In the following discussion this energy budget is divided into a budget for the foliage layer (Ff) and a budget for the ground surface (Fg­). The various parameterizations for latent and sensible heat flux are described in some detail and then the equation set is reduced to the simultaneous solution of two equations involving the temperatures of the foliage and ground surface.

Energy budget in the foliage layer[LINK]

The foliage energy balance is given by:

Where sigma_f is calculated as a function of Leaf-Area-Index (LAI):

In addition to convective and sensible heat transfer this equation accounts for both the short and longwave radiation absorbed by the vegetation, including the effects of multiple reflections. The sensible and latent heat flux terms (Hf and L) are somewhat complicated and therefore discussed in some detail below.

Sensible heat flux in the foliage layer[LINK]

The sensible heat transfer between the leaf surface and near-canopy air (Hf) is influenced by the temperature difference between them, wind speed, and Leaf Area Index (LAI). The Leaf Area Index is the dimensionless ratio of the projected leaf area for a unit ground area (Oke). In contrast fractional vegetative cover (sf) is the ratio of shaded ground surface to total ground surface area. The sensible heat flux is given by:

In this equation the constant 1.1 accounts for heat transfer from the stems, twigs and limbs (Deardorff). The properties of air near the foliage are modeled using the average from the foliage and instrument conditions:

where ra is the density of air at the instrument height and rf is the density of air at the leaf temperature. The air temperature within the foliage is estimated by:

where, Ta is the air temperature at the instrument height in Kelvin Tf, is leaf temperature in Kelvin and Tg, is the ground surface temperature in Kelvin. The foliage wind speed is estimated as:

Here W is the larger of 2.0 m/s or the actual wind speed above the canopy (Hughes et al.) and Cfhn is the transfer coefficient at near-neutral atmospheric stability conditions:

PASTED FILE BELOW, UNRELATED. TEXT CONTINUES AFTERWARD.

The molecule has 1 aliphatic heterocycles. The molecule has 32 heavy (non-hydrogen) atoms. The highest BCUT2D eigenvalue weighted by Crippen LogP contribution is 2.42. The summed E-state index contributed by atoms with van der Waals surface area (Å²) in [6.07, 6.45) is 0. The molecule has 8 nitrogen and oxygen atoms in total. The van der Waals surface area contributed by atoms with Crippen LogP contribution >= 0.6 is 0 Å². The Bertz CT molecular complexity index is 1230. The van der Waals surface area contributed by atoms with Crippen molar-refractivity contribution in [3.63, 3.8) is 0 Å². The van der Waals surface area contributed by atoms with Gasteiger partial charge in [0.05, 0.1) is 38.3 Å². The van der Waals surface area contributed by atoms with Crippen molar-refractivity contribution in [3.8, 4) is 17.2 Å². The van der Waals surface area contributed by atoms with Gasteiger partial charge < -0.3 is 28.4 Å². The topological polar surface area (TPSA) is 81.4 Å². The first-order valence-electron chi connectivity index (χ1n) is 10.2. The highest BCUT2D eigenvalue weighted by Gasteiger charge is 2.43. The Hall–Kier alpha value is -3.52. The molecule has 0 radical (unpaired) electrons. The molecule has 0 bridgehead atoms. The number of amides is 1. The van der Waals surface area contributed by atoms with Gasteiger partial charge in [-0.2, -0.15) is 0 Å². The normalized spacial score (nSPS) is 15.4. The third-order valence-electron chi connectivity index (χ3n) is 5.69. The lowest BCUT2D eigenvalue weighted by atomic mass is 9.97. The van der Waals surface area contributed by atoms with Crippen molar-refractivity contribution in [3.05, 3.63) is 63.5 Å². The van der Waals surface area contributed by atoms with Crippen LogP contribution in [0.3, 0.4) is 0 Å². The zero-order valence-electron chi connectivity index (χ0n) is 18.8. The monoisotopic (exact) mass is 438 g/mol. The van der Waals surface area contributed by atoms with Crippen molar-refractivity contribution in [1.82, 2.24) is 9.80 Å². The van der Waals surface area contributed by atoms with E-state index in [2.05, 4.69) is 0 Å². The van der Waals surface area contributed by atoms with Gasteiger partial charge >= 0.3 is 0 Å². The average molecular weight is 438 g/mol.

where Kv, is von Karmen’s constant (0.4), Za is the instrument height, Zd is the zero displacement height in meters (height above soil within which the wind speed is effectively zero), and Zfo is the foliage roughness length scale (m). The formulations for zero displacement height, roughness length are based on Balick et al.:

Finally, the bulk transfer coefficient as defined by Deardorff is given by:

Latent heat flux in the foliage layer[LINK]

The process of water loss through plant respiration is known as transpiration. It is controlled by the closing and opening of stomata - the intercellular openings between to epidermal (guard) cells (Gates). The resistance to the diffusion of water vapor from these spaces into the atmosphere is called stomatal resistance. It depends on factors such as light intensity, soil moisture content and vapor pressure difference between inside leaf and the outside atmosphere. It is measured in units of s/m and is formulated as:

Here, rs,min is the minimum stomatal resistance. The actual stomatal resistance at any time is proportional to this minimum resistance and inversely proportional to LAI. The stomatal resistance is further modified by fractional multiplying factors that relate to incoming solar radiation and atmospheric moisture. As found in Frankenstein and Koenig the inverses of the multiplying factors f1, f2, and f3 are given by:

Here, Qr, is the residual moisture content (defined as the amount of moisture in soil when plants begin to wilt), Qmax is the maximum moisture content (defined as the maximum amount of moisture a particular type of soil can hold and above which run off occurs), and is the average soil moisture in the root zone. The residual moisture content is typically around 0.01 m3/m3 (Frankenstein and Koenig). The maximum moisture content depends upon the soil, but generally varies from 0.3 to 0.6 m3/m3 (Guymon et al.). In the expression for f3, gd is a plant specific characteristic that is only non-zero for trees, ef,sat is the saturated vapor pressure at the leaf temperature, and ea is the air vapor pressure.